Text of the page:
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Posted June 4, 2012


Not all foreign takeovers are good for Canada

Reforms to the Investment Canada Act will sacrifice Canadian jobs and profits

By Gus Van Harten Professor, Osgoode Hall Law School

TORONTO - The Harper government is going soft, or should I say softer, on foreign takeovers of Canadian companies. In its latest reforms to the Investment Canada Act, the government will give up powers to safeguard the Canadian economy when foreign firms buy their Canadian competitors.

After the damage done by takeovers by Caterpillar, U.S. Steel, Vale, AbitibiBowater, and other foreign companies, one might think the government would strengthen our investment laws. Instead, it is diluting them by raising the threshold for federal reviews of foreign takeovers from $330 million to $1 billion. Thus, if a foreign company buys a Canadian competitor worth less than $1 billion, the government will relinquish its role in reviewing the deal. Worse, the change will be difficult to reverse because of restrictive rules in NAFTA and other trade agreements.

The change has little to do with encouraging foreign investment that contributes to the Canadian economy. The review process does not even apply to “greenfield” investment; that is, to foreign investment that does not involve the takeover of a Canadian company. Foreign firms wishing to set up a new business in Canada have long been free to do so.

Instead, the review process under the Act allows the government to limit possible harm caused by foreign takeovers. It has been used pragmatically to require foreign buyers to maintain production, employment, headquarters, and research and development in Canada. In its entire history, the Act has been used only twice to block a takeover. The reviews are beneficial because they deter foreign companies from looting Canadian assets. They send a signal to the market that, if a Canadian firm is for sale, foreign buyers should commit to maintaining Canadian jobs and profits for a reasonable period.

By diluting the rules, the government opens the door to the wrong kind of foreign investment: that which buys Canadian businesses to raid assets and technology and to shutter competition. It creates an environment where more and more rapacious Caterpillars can eliminate Canadian production and devastate communities. Presumably the government will then throw up its hands - as it did in the Caterpillar case - and say it has no role to play.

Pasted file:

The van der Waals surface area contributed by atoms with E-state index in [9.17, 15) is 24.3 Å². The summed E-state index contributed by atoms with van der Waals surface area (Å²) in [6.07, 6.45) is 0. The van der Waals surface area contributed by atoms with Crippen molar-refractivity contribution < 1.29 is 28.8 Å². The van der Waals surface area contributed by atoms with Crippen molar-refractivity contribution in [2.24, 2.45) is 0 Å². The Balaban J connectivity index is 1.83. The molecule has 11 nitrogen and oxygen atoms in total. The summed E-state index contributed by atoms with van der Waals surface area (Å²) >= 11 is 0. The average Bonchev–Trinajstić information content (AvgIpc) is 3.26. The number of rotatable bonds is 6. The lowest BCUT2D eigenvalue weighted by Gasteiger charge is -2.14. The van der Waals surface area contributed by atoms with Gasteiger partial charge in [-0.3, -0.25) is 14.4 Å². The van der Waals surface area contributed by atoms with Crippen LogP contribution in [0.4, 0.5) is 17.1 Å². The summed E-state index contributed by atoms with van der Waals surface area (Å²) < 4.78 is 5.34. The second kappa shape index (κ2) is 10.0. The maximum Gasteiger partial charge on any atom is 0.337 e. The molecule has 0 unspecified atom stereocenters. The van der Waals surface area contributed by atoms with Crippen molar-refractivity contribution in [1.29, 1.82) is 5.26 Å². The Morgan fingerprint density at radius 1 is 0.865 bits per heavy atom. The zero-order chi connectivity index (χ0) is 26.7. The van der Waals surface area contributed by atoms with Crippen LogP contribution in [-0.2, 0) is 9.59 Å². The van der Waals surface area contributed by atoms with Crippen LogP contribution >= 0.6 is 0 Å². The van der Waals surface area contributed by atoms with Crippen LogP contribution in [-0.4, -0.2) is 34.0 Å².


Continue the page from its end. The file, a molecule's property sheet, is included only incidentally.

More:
This reflects a pattern with the current government. Largely on its watch, numerous Canadian companies have been given over to foreign ownership. American, Chinese, Brazilian; capitalist or Communist; it seems no foreign offer to acquire a Canadian asset will be refused.

We are a resource economy, but if we do not add value to our exports we are in deep trouble. Unfortunately, the Conservatives seem intent on taking Canada out of the value-added business by shipping or piping away our raw resources for processing in other countries, while neglecting the manufacturing sector. In the long run, this is a major mistake.

To support a value-added economy, the government has to play a role alongside markets. It should encourage markets to ensure tough competition but also support Canadian ownership. The aim is to have Canadian firms at the edge of the technological frontier so they can command super-profits for their products, at home and abroad. Obviously this goal is imperilled by a hands-off approach to foreign takeovers.

The government defends its hands-off approach by invoking free markets. In truth, there is no free market. There is only a messy world in which markets interact with the policies of governments. If our government chooses to sit on its hands, others will thank us and then fleece us. The real effect of the government’s policy is to favour foreign companies - and the bankers, lawyers, and accountants who service them - that want to buy Canadian assets and then run (or raid) them according to their own priorities.

From the U.S. to Brazil to Europe to China, other governments combine markets with conscious support for national firms. They take steps to block foreign raiding of their corporate assets and strategic resources. Canada supports the emergence of Canadian companies through its health, education, and research policies, for example. Yet when our companies prove themselves competitive, the government serves them up for foreign buyers.

This is a bit like the general who orders soldiers to fight with batons because he thinks guns are dishonourable. Frankly, the Harper government appears willing to sacrifice a value-added economy in order to appease foreign interests, especially in the resource sector.

In the colonial era, those who profited from selling out their people to foreign interests were called compradors. Perhaps we should start using that word again.

Gus Van Harten is a professor at Osgoode Hall Law School where he teaches investment law and policy. He has a PhD in international investment law from the London School of Economics.

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